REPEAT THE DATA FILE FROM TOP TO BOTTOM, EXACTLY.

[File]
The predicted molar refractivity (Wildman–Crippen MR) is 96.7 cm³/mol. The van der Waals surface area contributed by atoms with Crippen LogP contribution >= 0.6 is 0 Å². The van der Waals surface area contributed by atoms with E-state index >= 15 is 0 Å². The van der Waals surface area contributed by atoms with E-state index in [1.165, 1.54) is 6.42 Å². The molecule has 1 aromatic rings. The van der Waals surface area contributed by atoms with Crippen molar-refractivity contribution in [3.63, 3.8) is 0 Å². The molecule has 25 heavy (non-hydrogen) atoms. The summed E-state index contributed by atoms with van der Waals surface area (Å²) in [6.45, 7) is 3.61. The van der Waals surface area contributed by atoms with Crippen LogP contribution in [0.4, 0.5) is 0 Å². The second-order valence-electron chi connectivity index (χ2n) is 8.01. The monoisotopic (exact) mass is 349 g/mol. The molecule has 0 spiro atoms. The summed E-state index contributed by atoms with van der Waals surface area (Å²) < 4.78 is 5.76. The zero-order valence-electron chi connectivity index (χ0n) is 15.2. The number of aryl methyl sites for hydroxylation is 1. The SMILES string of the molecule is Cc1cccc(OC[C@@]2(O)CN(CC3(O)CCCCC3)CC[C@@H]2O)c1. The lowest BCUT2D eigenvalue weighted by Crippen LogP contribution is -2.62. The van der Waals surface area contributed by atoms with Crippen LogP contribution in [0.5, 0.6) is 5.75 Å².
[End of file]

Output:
The predicted molar refractivity (Wildman–Crippen MR) is 96.7 cm³/mol. The van der Waals surface area contributed by atoms with Crippen LogP contribution >= 0.6 is 0 Å². The van der Waals surface area contributed by atoms with E-state index >= 15 is 0 Å². The van der Waals surface area contributed by atoms with E-state index in [1.165, 1.54) is 6.42 Å². The molecule has 1 aromatic rings. The van der Waals surface area contributed by atoms with Crippen molar-refractivity contribution in [3.63, 3.8) is 0 Å². The molecule has 25 heavy (non-hydrogen) atoms. The summed E-state index contributed by atoms with van der Waals surface area (Å²) in [6.45, 7) is 3.61. The van der Waals surface area contributed by atoms with Crippen LogP contribution in [0.4, 0.5) is 0 Å². The second-order valence-electron chi connectivity index (χ2n) is 8.01. The monoisotopic (exact) mass is 349 g/mol. The molecule has 0 spiro atoms. The summed E-state index contributed by atoms with van der Waals surface area (Å²) < 4.78 is 5.76. The zero-order valence-electron chi connectivity index (χ0n) is 15.2. The number of aryl methyl sites for hydroxylation is 1. The SMILES string of the molecule is Cc1cccc(OC[C@@]2(O)CN(CC3(O)CCCCC3)CC[C@@H]2O)c1. The lowest BCUT2D eigenvalue weighted by Crippen LogP contribution is -2.62. The van der Waals surface area contributed by atoms with Crippen LogP contribution in [0.5, 0.6) is 5.75 Å².